Who are benefitting from the sale of assets in the trust fund of pre-need industry's poster company, College Assurance Plan (CAP)?
In a congressional hearing on Monday, representatives were aghast when they learned that Sobrepena-led CAP sold its MRT III bonds and that the $9 million-worth sale proceeds were used to pay off two firms also controlled by the Sobrepenas.
These reactions came amidst complaints by plan holders who were present at the hearing that they had only received a measly P400 to cover tuition costs per semester.
In a statement Tuesday, CAP countered that they sold the MRT bonds to the government, which acquired a majority stake in the Metro Rail Transit Corporation (MRTC), the operator of the MRT II line. It did not clarify if the, or a portion of the, proceeds indeed benefitted the companies related to the Sobrepenas.
It added, however, that "Proceeds of this transaction will be used to pay plan benefits according to the amounts and schedule of payments set by the court in the revised rehabilitation plan approved in 2006." It said among those that are scheduled to receive such benefits are enrollees for school years 2005 to 2009.
In 2005, CAP wiggled away from the supervision of pre-need regulator Securities and Exchange Commission (SEC) when it sought refuge from the local courts.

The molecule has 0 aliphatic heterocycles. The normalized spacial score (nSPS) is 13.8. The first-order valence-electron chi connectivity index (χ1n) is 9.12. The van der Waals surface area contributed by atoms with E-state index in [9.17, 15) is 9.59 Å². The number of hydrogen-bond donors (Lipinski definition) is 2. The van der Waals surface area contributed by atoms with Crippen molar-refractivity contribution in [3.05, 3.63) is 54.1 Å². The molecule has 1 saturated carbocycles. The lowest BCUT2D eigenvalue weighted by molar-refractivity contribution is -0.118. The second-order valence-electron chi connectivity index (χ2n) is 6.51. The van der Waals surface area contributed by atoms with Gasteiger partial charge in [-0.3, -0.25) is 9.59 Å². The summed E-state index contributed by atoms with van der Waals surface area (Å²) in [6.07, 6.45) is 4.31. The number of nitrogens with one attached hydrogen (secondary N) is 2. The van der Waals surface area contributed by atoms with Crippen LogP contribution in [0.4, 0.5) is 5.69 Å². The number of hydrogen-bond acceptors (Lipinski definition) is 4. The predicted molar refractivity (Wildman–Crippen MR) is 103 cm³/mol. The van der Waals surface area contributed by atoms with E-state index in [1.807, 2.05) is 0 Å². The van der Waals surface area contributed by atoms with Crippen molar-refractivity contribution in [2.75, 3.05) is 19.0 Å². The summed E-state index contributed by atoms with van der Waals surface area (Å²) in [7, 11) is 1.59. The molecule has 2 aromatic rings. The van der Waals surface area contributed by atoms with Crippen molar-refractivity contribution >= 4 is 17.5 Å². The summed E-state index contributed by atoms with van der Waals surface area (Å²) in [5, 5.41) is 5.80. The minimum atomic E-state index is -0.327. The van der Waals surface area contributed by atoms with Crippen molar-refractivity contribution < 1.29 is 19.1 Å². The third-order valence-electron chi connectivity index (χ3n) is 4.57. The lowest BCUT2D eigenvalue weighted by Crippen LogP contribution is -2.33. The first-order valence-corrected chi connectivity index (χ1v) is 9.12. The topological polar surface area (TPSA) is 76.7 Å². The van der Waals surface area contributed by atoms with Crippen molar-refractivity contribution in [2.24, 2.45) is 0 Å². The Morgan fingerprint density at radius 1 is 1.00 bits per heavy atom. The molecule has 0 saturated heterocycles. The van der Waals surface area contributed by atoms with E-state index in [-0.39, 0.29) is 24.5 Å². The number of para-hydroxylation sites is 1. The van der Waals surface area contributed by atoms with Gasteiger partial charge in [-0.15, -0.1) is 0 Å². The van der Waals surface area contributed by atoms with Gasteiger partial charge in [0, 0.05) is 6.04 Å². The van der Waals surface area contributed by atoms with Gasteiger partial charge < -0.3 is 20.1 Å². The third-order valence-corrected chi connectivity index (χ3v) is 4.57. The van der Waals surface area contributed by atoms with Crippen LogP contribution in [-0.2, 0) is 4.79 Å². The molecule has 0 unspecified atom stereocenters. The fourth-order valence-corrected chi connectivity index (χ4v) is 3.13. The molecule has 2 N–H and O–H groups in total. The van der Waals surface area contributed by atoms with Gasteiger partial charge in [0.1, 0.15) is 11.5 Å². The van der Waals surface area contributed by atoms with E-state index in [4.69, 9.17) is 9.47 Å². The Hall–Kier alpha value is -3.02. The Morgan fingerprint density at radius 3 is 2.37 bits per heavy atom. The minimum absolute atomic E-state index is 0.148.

CAP blamed SEC for the collapse of its pre-need business. SEC then required CAP to submit a plan on how it would plug the deficit or the gap between how much it had and should have set aside in its trust funds to cover obligations to its about one million education, pension and memorial plan holders.
CAP was adamant that the deficit was not real but a result of SEC's strict implementation of an accounting standard that even the accounting industry association said was prudent.
However, the deficit eventually became real when checks issued by CAP to cover tuition costs of educational plans bounced. For months, plan holders and the schools where the plan beneficiaries were enrolled in, beseiged CAP offices nationwide.
CAP became illiquid--then insolvent--when the funds from its then-profitable pre-need business were diverted into real estate, MRT, and other ventures of the Sobrepenas during the hubris years in the 1990's. The expected high returns from these ventures, however, failed to come to fruition when the 1997/98 Asian financial crisis hit, eventually bursting the property bubble.
The Sobrepenas held stakes in Fil-Invest Group of realty companies, John Hay Development Corporation (operator of former American base in Baguio), mid-sized Bank of Commerce, among others.
The value of CAP's trust fund dwindled as most of these companies also took a dive.
Of the assets in the trust fund, the MRT III bond was considered the most liquid.
CAP said in its Wednesday statement that the sale of the bond was approved by the rehabilitation court, the Makati City Regional Trial Court. It added that the bonds were sold "at the best possible price."
It also said that the real estate assets in the trust fund are projected to appreciate, thus "could be a major source of fund" that would allow CAP to sustain its future payments to clients.
CAP said it is currently supporting over 100,000 enrollees--a far cry from the almost 800,000 student-beneficiaries it had in 2004.
CAP's woes were remembered after the pre-need industry was again rocked by controversies hounding the Legacy Group of financial services. This month, the SEC decided to revoke the license of Prudentialife and Permanent Plans to sell new plans after the pre-need companies failed to submit a plan how to address deficits in its trust funds. - with ABS-CBN News